Curly looks eagerly, greedily, toward his future. The handsome cowboy takes no liberties and treats the pretty young lady he desires (Shirley Jones as Laurey in her movie debut) as an equal. Like Gregory Peck in The Big Country, he’s playful with Laurey, not domineering, and he respects her decisions when she makes up her mind, even when he knows she’s wrong. Curly’s accustomed not entitled to attention; when wise and frisky old Aunt Eller (Charlotte Greenwood in an outstanding performance) flirts, he takes it in stride.

But then Curly is an enlightened man. At mid-point in Oklahoma!, Curly notices a picture of a naked woman. He gets closer to inspect it. He gives the picture a good look. He thinks about it, then comments on it. He’s neither put off nor overly interested. He notices but he doesn’t drool or put on airs to impress others and he certainly doesn’t dismiss it. The picture’s another fact to assimilate in modern life and Curly’s curious. He’s neither hyper-masculine nor emasculated. Indeed, Curly doesn’t mind if Laurey sees him express emotion—whether anger or joy—as he knows his own worth.

Knowing himself figures into Curly’s conflict with the story’s villain, Aunt Eller’s hired hand, Jud Fry (Rod Steiger, Doctor Zhivago), competing for Laurey’s attention. MacRae’s performance is underappreciated, especially in their smokehouse scenes as Curly mocks Jud’s misanthropy, displaying subtle humor, bravery and intelligence as he measures Jud’s character in one of Oklahoma!‘s most disturbing scenes as unwashed Jud, who lives in a moist underbelly of primitivism, essentially chooses to come out for the death premise (this turns out to be a flaw in Curly’s character as he lets Laurey ride with Jud knowing that Jud’s a threat).

Laurey, too, is an enlightened woman. Though the character is incessantly critiqued for being sweet and virginal—and Oklahoma! is undeservedly criticized for being too sentimental (it is serious and dark, not all sugary and light, though it is emphatically romantic)—her solo starts as an ode to the “healthy and strong woman”, in contrast to a shallow, hyper-feminine second-hander. Laurey sings her complicated profession and lament to a gathering of women in whom she finds support and discovers in herself the skill for leadership. It’s a bright, frilly, high-pitched scene and song immersed in femininity and femaleness but it is not frivolous. For example, a short-haired brunette who stands out for being too rambunctious as the ladies dress for the auction is also pointedly the first female to console Laurey when she’s hurt and it’s the brunette that steps up to remind Laurey of her inner strength.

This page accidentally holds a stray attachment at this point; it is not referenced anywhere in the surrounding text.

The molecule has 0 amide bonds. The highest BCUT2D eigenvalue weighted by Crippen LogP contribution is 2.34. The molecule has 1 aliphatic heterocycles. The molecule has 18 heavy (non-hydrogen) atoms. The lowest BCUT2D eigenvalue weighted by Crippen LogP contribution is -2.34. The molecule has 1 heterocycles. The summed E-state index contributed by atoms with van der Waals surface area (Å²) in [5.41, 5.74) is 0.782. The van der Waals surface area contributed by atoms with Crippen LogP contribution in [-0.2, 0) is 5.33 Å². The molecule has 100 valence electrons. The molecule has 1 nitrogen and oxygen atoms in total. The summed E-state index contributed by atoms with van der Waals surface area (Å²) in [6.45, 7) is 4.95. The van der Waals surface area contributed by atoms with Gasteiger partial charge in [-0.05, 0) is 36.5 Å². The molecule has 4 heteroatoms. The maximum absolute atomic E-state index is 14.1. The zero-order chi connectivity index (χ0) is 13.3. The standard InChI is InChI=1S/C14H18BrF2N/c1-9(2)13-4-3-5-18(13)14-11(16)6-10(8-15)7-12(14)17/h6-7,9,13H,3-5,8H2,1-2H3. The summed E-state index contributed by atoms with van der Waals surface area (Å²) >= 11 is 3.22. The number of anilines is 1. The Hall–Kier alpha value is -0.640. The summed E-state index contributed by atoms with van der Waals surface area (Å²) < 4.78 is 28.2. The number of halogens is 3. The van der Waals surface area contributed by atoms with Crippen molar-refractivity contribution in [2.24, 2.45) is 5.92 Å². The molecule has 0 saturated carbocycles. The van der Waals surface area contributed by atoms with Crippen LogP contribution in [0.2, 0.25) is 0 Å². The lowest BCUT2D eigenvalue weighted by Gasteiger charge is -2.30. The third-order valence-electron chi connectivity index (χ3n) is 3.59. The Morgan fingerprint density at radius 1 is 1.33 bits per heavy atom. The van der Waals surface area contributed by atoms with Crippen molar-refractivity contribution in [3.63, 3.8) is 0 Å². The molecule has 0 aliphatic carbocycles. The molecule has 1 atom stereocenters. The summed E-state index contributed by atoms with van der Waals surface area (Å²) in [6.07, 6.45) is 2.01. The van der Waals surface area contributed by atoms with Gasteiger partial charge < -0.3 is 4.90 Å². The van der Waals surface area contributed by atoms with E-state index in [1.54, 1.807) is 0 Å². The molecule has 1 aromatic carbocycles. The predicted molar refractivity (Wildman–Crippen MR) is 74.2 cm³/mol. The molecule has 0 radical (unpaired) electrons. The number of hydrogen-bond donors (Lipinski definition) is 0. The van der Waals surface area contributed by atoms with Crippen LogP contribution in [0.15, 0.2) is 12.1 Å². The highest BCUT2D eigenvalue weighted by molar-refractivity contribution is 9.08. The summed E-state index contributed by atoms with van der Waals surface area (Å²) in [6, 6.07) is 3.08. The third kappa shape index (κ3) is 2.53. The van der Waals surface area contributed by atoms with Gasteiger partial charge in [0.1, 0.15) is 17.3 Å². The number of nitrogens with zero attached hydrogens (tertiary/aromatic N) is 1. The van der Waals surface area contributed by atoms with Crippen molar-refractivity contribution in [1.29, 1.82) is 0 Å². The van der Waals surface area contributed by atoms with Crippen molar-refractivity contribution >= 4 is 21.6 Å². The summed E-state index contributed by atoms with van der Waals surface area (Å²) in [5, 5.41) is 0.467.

Shared values aside, Laurey is no less liberated when she is alone, bathing naked in the outdoors with neither shame nor exhibitionism.

Even steady, salty old Aunt Eller is a modern, rational woman who both scorns tradition and speaks plainly about men, passion and sexuality. Freethinking in Oklahoma! leads to sensual, romantic love, territorial unity and free trade; a more perfect union. When Laurey and Curly go side by side, their chemistry is electric. A butterfly encircles the couple. Set during the Industrial Revolution, Zinnemann captures Americanism in their fresh faces: the innocence, confidence and intransigence. With birds, horses and cattle in almost every frame, and drifting clouds and rippling waves representing widening effects of what’s yet to come—amidst incisive and exceptional songs—Oklahoma! implies that sex and love are best aligned and in any case are a vital, natural part of forging a dynamic, new land.